Tall Poppies


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 TP (1-901)


Café Fiddle

Ben Breen - violin
Milton Kaye - piano

$23   (Australian dollars)


buy at: AMC - Buywell - iTunes

Following the success of Ben Breen’s first CD for Tall Poppies (Brahms Sonatas, TP172), he has teamed up again with veteran pianist Milton Kaye, for their second recording together. Sadly Milton Kaye has now passed away, so this CD is the last in his long legacy of contributions to the recording industry.

The music presented here is a selection of the salon music popular in the early 20th century. This music serves to present the personality and virtuosity of the performers, and each piece was often used as an encore after a strenuous recital. The works fitted well on the early twelve-inch 78 rpm discs, and these were often played on the radio. It is through these pieces that the musicians often gained a huge and devoted following.

As Milton Kaye has so often accompanied legendary violinists, such as Jascha Heifetz and Oscar Shumsky, that this music is in his blood. Australian violinist Ben Breen, a somewhat younger musician, has taken this style of music-making and made it his own. For this recording he has borrowed a gorgeous 1715 Guarneri violin which contributes significantly to the warmth of tone. His energy and virtuosity are partnered by Kaye’s understanding and experience.

Falla (arr. Kreisler) Dance No. 1 from La vida breve
Elgar Salut d’amour, op 12
Debussy (arr. Heifetz) Beau Soir
Paradies (arr. Dushkin) Sicilienne
Kreisler Liebesleid
Moszkowski (arr. Sarasate) Guitarre, op 45 no 2
Kreisler Rondino on a Theme by Beethoven
Albéniz (arr. Kreisler) Tango in D, op 165 no 2 (from España, 6 Feuilles d’album)
Kreisler Schön Rosmarin
Rachmaninoff (arr. Michael Press (1872-1938)) Vocalise, op 34 no 14
Kreisler Gypsy Caprice
Caprice Viennois
Sarasate (1844-1908) Zapateado, op 23 no 2
Gershwin (1898-1937) (arr. Heifetz) “It Ain’t Necessarily So” from Porgy and Bess


Recorded in 2006 shortly before Milton Kaye's death at the ripe old age of 97 - not that you'd know it from the golden-toned, youthfully responsive playing on this disc - this wide-ranging recital features some of the most popular violin encores ever written. Australian Ben Breen possesses a relatively small-scale, sweet sound in comparison with the opulent luxuriousness of Izhak Perlman, who made these encore sweetmeats very much his own in the 1970s and 80s. However, this imparts a gentle, whimsical quality to the music which Perlman's overwhelming charisma tends to underplay.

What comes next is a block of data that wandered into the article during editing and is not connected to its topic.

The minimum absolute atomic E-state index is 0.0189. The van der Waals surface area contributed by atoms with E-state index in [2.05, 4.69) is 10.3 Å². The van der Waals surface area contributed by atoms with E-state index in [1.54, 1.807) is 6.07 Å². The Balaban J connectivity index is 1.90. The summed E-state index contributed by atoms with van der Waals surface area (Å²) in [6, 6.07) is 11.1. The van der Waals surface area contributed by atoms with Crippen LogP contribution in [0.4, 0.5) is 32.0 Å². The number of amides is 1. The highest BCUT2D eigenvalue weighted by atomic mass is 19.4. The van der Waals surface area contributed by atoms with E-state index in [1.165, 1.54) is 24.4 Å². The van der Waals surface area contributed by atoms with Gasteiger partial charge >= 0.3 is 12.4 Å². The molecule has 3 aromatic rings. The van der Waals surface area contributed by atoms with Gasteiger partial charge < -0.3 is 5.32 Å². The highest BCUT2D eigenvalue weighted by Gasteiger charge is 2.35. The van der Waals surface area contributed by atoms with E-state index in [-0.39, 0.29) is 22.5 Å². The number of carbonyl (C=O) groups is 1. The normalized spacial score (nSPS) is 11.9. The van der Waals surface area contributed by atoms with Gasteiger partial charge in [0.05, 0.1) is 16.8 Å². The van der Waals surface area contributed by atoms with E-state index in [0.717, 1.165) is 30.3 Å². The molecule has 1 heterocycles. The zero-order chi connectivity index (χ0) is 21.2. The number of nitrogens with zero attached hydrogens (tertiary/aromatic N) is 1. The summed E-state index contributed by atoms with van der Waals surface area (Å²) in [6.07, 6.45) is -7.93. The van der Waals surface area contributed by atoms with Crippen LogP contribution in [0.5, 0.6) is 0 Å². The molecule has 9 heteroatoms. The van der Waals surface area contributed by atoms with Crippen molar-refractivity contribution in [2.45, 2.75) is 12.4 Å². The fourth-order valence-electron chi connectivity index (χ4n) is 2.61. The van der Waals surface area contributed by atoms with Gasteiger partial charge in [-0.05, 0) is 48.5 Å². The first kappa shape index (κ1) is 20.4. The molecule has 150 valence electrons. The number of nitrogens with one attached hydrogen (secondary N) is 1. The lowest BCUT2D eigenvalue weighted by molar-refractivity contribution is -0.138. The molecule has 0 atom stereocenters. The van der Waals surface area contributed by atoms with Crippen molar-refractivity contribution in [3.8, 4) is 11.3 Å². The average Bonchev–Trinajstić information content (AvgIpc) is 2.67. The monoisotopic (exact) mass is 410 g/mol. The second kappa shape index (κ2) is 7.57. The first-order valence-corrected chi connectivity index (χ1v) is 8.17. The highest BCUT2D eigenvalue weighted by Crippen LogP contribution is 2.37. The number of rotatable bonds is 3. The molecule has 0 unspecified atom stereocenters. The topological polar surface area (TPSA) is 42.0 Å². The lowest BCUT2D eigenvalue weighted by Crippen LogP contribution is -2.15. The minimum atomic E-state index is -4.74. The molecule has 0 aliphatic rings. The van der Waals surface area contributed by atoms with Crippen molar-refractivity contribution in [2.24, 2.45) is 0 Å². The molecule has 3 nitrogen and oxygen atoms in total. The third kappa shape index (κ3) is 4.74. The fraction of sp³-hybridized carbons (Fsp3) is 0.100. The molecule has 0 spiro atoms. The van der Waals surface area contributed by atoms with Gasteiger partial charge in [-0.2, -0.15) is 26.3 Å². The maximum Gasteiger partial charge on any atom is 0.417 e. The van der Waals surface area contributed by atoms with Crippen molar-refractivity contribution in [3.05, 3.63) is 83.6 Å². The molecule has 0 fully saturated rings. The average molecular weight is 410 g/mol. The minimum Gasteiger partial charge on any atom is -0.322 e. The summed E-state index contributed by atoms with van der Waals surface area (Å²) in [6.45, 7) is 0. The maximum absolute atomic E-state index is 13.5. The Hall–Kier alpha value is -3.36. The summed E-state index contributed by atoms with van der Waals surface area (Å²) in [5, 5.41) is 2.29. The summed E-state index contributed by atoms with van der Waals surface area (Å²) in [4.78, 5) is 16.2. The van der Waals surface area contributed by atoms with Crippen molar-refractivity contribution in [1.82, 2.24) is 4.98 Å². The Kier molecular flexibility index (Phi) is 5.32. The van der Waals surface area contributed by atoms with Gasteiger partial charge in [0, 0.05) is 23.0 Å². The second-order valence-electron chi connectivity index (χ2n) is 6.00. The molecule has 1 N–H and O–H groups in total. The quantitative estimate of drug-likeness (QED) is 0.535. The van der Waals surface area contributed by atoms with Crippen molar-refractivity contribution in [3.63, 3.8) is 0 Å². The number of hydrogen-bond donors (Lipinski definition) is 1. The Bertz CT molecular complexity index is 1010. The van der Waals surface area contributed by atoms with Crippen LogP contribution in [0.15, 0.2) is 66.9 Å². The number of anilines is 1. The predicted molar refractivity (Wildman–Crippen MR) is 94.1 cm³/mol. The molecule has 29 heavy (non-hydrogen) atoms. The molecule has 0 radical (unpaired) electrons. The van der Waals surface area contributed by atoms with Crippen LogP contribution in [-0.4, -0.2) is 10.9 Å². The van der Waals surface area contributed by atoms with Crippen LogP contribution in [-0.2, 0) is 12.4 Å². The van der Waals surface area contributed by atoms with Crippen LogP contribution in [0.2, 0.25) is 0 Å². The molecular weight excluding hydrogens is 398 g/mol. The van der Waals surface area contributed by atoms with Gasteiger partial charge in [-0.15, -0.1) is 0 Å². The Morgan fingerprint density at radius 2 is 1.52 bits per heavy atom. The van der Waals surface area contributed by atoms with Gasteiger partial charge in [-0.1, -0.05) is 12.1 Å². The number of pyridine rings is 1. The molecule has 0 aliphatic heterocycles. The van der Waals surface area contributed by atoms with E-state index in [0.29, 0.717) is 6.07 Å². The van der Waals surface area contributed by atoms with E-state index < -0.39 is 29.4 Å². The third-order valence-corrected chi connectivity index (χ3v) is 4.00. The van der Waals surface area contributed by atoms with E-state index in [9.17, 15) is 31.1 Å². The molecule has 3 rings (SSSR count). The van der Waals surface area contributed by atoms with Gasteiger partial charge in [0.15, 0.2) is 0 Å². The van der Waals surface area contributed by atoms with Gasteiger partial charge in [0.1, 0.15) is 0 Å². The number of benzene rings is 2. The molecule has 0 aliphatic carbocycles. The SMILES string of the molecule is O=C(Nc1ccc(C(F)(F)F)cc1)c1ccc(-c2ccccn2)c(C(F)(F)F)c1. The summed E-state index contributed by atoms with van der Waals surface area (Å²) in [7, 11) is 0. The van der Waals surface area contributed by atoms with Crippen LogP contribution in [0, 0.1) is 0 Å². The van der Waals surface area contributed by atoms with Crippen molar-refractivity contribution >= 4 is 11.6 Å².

In the more exuberant numbers - most notably Falla's Lo vido breve dance, Sarasate's Zapateado and Kreisler's Caprice viennoise, the relative lack of adrenal flow tends to rob the music of visceral excitement. Yet whenever charm and cantabile elegance are a priority, such as, for example, in Kreisler’s Rondino on a Theme by Beethoven or the Paradies Sicilienne - Breen comes into his own, subtly shading each phrase with beguiling sensitivity. The purity of tone he sustains in the Rachmaninoff Vocalise and Kreisler’s Liebeslied is exceptional, and he swings Gershwin's It Ain’t Necessarily So with engaging ‘cool’.. The recording might have benefited from a shade more bloom to the sound.
Julian Haylock
The Strad November 2009

Sometimes you just want to listen to something light but, you know, sophisticated and virtuosic, tuneful and uplifting and...fun. Which is exactly what these works--usually referred to as "showpieces"--for violin and piano are. Eight of the 15 selections on this program are either composed or arranged by Fritz Kreisler and have been recorded a zillion times by the greats and not-so-greats and by all manner of very respectable artists in between. The same is true for the Heifetz arrangement of Debussy's "Beau soir", Elgar's "Salut d'amour", Sarasate's Zapateado, and the same composer's arrangement of Moszkowski's Guitarre.

Australian violinist Benjamin Breen is among the finer interpreters of these challenging recital mainstays, whose technique, while not absolutely flawless, is commanding and solid, his energy palpable, his involvement in the spirit of the music infectious, even if his tone--he plays a 1712 Guarneri--is uniformly bright and "edgy" and forward, and even though his range of expression lacks the more varied and characterful nuance of Kreisler's own renditions, or those of my favorite modern interpreter of this repertoire, the Canadian James Ehnes. Nevertheless, these are performances that will hold up to many repeated hearings, whose fundamental attention to detail and quality musicianship deserve an enthusiastic recommendation.

Breen's accompanist, the legendary Milton Kaye (who performed the U.S. premiere of Shostakovich's First piano concerto and who served as Heifetz's accompanist in the 1940s), demands special mention. This turned out to be his last recording--and if all the dates mentioned in the disc notes are correct, this means Kaye was 97 when this recording was made! The engineering places the instruments--particularly the violin--up close, and this actually isn't a bad thing. At a certain volume level I was able to experience the violin at the center, between the speakers, its presence vibrant and as close to literal as you get on a recording. As mentioned, the brightness and grittiness may not appeal to all listeners, but to me (as a violinist) this aspect only made the experience of Breen's playing more affecting and natural. Strongly recommended.
David Vernier 31.7.09

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 TP (1-901)



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